The best laid plans of mice and men often go awry, as the old saying goes, but for four down at heels street kids even their slight attempts to evade a desperate situation land them in even more trouble than they've ever been in before. The debut feature from director Lee Sung-Tae, Derailed (Doo Namja) is bleak and gritty though underpinned by an ironic sense of love and connection which is itself often "derailed" or subverted as genuine feeling becomes a tool to be exploited in the ongoing war between those fighting among'st themselves to get a hand on the bottom rung of the ladder.
A makeshift family of four homeless kids and runaways made up of two teenage couples fights to survive in the backstreets of Seoul. With no practical means to support themselves, Jun-Il (Minho), his girlfriend Ga-young (Da-Eun), friend Bon-Gil (Lee You-Jin) and Bon-Gil's girlfriend Min-Kyung (Baek Soo-Min) are often forced to resort to low-level crime just to get something to eat. Running low on supplies the gang try to steal a car but the plan goes awry when an old enemy, the former boyfriend of Ga-young who blames Jun-IL for the prison sentence he's just been released from, arrives prompting the gang to flee.
Out of options their next plan is a dangerous, possibly unpleasant one – a prostitution scam. Ga-young being a little braver than Min-Kyung puts herself forward as the bait and waits for a randy guy with underage tastes to pick her up in a dingy back alley before taking her to a hotel. Once there she needs to text the boys who will march in, rescue her, and blackmail the John. What they didn't reckon on was that their target would be a big guy and a petty thug operating on the fringes of the sex trade. The boys manage to knock the irritated bruiser, Hyung-Seok (Ma Dong-Seok), out and the gang steals his wheels too but they've messed with the wrong guy. Hyung-Seok calls his buddies, tracks them down, roughs them up and then makes them an offer they can't refuse. In payment for the damage, inconvenience, and humiliation, Ga-young can work off the debt in one of his "karaoke bars". Or, he could break Jun-IL's face, choice is theirs.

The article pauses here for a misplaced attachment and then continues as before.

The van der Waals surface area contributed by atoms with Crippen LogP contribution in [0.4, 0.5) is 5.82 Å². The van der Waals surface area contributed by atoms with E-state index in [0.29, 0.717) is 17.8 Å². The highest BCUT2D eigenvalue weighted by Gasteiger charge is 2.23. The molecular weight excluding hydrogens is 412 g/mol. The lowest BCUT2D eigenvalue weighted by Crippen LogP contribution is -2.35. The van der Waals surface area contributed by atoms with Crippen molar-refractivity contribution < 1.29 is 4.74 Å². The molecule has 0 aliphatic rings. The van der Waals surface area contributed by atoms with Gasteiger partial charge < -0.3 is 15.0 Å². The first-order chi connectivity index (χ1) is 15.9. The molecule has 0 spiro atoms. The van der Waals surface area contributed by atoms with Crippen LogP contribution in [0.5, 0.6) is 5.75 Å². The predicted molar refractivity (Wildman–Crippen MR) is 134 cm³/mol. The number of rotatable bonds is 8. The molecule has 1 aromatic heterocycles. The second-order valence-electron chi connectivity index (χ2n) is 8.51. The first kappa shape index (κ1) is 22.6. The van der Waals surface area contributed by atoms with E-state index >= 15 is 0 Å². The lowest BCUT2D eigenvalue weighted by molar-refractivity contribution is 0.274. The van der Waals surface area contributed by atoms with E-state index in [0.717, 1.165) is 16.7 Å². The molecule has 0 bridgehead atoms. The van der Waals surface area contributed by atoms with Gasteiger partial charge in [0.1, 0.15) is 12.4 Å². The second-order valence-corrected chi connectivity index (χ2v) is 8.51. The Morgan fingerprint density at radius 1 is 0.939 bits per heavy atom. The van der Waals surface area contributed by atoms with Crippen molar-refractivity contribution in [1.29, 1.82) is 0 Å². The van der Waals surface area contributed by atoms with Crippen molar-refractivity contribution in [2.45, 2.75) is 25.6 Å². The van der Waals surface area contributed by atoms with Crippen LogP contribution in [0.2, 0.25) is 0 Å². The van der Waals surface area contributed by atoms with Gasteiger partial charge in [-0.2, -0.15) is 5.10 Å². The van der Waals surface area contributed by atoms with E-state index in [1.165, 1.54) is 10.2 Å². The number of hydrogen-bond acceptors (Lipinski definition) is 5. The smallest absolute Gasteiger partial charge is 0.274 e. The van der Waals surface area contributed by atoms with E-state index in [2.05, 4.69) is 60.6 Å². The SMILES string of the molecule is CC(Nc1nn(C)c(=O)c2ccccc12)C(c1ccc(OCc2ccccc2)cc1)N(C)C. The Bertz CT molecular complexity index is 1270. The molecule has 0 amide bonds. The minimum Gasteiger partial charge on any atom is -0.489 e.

Jun-IL begins the film with a voice-over about his life on the streets. "Being nice is being stupid" he tells us. He has a point. When you're trapped at the bottom it's every man for himself, you can't trust anyone and kindness is always a weakness. Yet Jun-IL is "nice", in a sense. The unofficial daddy of the group, he takes care of the others and refuses to leave anyone behind, hungry, or afraid. It's no surprise then that he feels so personally responsible for the fate that's befallen his girlfriend, Ga-young. Despite Ga-young's pleas to keep himself safe and take care of the others, Jun-IL goes to great lengths to try and get the money to buy her back by paying off the impossibly high debt.
Hyung-Seok, despite running a chain of seedy "karaoke bars" which straddle the line between providing female company and outright prostitution is also a committed family man with beloved teenage daughter of his own. Apparently, Hyung-Seok's business enterprises have taken a tumble recently, enough to have his wife complaining though it seems unclear if she knows exactly what her husband's line of work entails. This crisis could not have come at a worse time for him but even if he expresses surprise, concern, and mild outrage that Ga-young's mother tells him to get lost when he threatens to harm her daughter unless she pays up, Hyung-Seok does not seem to see the link between this vulnerable teenager and his own elegantly attired little girl.
To make matters worse, Hyung-Seok eventually teams up with the gang's arch nemesis, Ga-young's ex, to destroy the band of four as thoroughly as possible. The eventual intervention of the police is perhaps useful and well-meaning, but merely adds another motivating force to this already complicated set of intersecting vendettas. Trapped between a traumatic past and a hopeless future, these are kids whose lives have become so completely derailed that there is almost no possibility of righting them. Family betrays, love fails, friendship collapses, being nice is being stupid but in a world filled with so much corruption it might just be the only chance left.